Open Your Knowledge Hole

Posted: March 29, 2012 in Super Intellectual Essays
Tags: , , , , ,

So I’ve got this website now. I have yet to figure out how to write an article that is somehow not me talking about myself or talking about crap I have no business talking about. I can’t imagine anybody caring about my writing process or any of ‘tips and tricks’ to coming up with what I throw on a page. That, however, leaves me with few options. I do like history, though, so what I will talk about is the history of the medium of writing. Specifically, the short story.

Visual approximation of first story-teller.

Visual approximation of first story-teller.

The short story originated in the Middle East, the same place that gave us written laws, which is no coincidence. The history of the fictional short story is really the history of the lie itself, and when did lying become more necessary than with the advent of law enforcement? The first short story involved a man (most likely shirtless) explaining the murder of his neighbor to Babylon 5-0 (Not the show). You see, once upon a time, he had come home from a late night of helping lepers and totally found his neighbor that way in a pool of blood. And also, before the neighbor died, he said it was a group of Hittites who had killed him, so go find them and stop wasting time. ‘I swear that’s the truth, El Officor’ (Translated from the Middle Eastern) was the first ‘The End.’ It was all a lie but the police bought it, and his statement, the first short story, was written by dictabird into stone and into history.

Unveiling ceremony of Hercules wax statue (Plato pictured behind), Delphi, Greece.

Unveiling ceremony of Hercules wax statue (Plato pictured behind), Delphi, Greece.

Short stories stayed mostly as ridiculous self-serving lies forwarded to friends and family to entertain for about fifty years until Ancient Greece happened. Then it was on. Hermaphradites, Dudes turning into rain and geese to score, islands full of lesbians, the Greeks took short stories and ran wild with them. One day, a Greek writer named Plato (Not the toy) came up with the next advancement in short story-telling. He was on a deadline and ripping off Samson for his ‘Hercules’ story but he needed something to make the character different so he didn’t look like a hack. Then, boom, he invents the tragic hero. Hercules killed his own family. Intense. Then Hercules went on to star in twelve action-packed sequels, thus, crediting Plato with the invention of the serialized pulp hero as well. People went crazy for the stories, as crazy as when Hercules killed his family. Plato had found success, and Sophocles’ art-house indie crap could suck it.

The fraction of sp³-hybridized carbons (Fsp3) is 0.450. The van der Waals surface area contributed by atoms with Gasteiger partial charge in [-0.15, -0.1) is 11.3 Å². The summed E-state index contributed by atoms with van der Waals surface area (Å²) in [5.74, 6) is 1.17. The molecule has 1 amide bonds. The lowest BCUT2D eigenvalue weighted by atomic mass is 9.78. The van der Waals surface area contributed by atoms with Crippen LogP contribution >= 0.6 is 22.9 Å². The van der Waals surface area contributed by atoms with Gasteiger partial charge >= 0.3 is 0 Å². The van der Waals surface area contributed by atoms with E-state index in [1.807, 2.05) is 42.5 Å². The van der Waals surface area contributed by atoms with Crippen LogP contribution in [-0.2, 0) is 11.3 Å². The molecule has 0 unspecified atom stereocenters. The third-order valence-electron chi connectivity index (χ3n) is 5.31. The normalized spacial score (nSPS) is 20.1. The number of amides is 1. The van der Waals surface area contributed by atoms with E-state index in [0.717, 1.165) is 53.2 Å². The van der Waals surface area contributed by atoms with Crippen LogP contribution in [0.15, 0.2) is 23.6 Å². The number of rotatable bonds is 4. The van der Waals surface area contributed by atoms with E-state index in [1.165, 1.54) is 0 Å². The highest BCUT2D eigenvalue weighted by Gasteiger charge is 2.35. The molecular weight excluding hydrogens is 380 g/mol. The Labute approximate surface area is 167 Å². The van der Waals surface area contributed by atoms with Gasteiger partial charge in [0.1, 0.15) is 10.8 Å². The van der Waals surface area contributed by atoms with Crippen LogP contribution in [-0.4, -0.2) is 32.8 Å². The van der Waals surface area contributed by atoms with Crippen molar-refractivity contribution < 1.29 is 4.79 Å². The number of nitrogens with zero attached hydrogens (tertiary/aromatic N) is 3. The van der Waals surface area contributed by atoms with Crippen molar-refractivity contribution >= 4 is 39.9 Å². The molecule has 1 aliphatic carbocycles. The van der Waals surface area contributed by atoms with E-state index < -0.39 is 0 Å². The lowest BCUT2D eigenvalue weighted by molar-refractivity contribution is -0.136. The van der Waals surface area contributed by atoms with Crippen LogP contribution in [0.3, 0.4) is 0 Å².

After that was the Middle Ages, when short stories were outlawed by the Inqusition. The Templars tried to bring them back but were banished to the Middle East, where short stories began, and kept there by Vatican blood magic.

Several years after that, a holly farmer partnered short stories with moving pictures and birthed what he called ‘films.’ These ‘films’ are still around today as movies. Movies helped make short stories more palatable to depressed audiences by removing most of the words and adding pratfalls and pies in the face. Soon even that got boring, which led to the next short story innovation: the twist ending. Invented by Alfred Hitchcock (Not Batman’s butler), the twist ending was a giant middle finger to the audience to prove the storyteller was smarter than they were. The Twilight Zone guy (Not Edward) perfected this giant F You, and people loved it because they liked surprises and finding out it wasn’t really heaven, it was hell all along! The twist ending device enjoyed a resurgence recently thanks to American Indian filmmaker Midnight Shyamalan.

People put on glasses to watch stories rather than to battle illiteracy.

People put on glasses to watch stories rather than to battle illiteracy.

Nowadays, short stories are a thing of the past and can only be seen in documentaries on PBS. People still tell lies, but “It was a dark and stormy night” has been replaced with “What had happened was,” so it’s not really the same. Perhaps when future humans dig up our lies of today, they will truly be unrecognizable from the lies of the past, and their alien overlords will scratch their heads and demand an explanation for the incongruity. Then, some shirtless guy will step forward and reinvent the short story so that they are all not whipped to oblivion by plasma flogs. And that shirtless guy from Babylon will smile in liars’ heaven and know his legacy lives on.

If you’re interested in learning more facts about history, consult your local internet message board

  1. effing brilliant!

    but you left out news stories. these days they’re all lies too . . . except the ones i write. those are epics.

    you may have a future in blogging.

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